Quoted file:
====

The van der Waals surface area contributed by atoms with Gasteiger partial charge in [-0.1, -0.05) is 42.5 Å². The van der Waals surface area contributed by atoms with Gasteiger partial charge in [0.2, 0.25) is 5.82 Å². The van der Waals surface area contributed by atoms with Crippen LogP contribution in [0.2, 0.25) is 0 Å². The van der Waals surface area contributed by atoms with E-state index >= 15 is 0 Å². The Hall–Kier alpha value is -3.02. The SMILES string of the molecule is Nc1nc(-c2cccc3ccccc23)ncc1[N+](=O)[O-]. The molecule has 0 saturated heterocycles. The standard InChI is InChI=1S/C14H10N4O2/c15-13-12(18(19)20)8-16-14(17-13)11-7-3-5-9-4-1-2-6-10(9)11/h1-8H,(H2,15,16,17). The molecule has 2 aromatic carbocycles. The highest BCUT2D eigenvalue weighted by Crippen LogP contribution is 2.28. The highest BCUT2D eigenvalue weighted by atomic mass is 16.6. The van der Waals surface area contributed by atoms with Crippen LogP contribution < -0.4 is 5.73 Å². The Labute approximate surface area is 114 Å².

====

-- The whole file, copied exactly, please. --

The van der Waals surface area contributed by atoms with Gasteiger partial charge in [-0.1, -0.05) is 42.5 Å². The van der Waals surface area contributed by atoms with Gasteiger partial charge in [0.2, 0.25) is 5.82 Å². The van der Waals surface area contributed by atoms with Crippen LogP contribution in [0.2, 0.25) is 0 Å². The van der Waals surface area contributed by atoms with E-state index >= 15 is 0 Å². The Hall–Kier alpha value is -3.02. The SMILES string of the molecule is Nc1nc(-c2cccc3ccccc23)ncc1[N+](=O)[O-]. The molecule has 0 saturated heterocycles. The standard InChI is InChI=1S/C14H10N4O2/c15-13-12(18(19)20)8-16-14(17-13)11-7-3-5-9-4-1-2-6-10(9)11/h1-8H,(H2,15,16,17). The molecule has 2 aromatic carbocycles. The highest BCUT2D eigenvalue weighted by Crippen LogP contribution is 2.28. The highest BCUT2D eigenvalue weighted by atomic mass is 16.6. The van der Waals surface area contributed by atoms with Crippen LogP contribution < -0.4 is 5.73 Å². The Labute approximate surface area is 114 Å².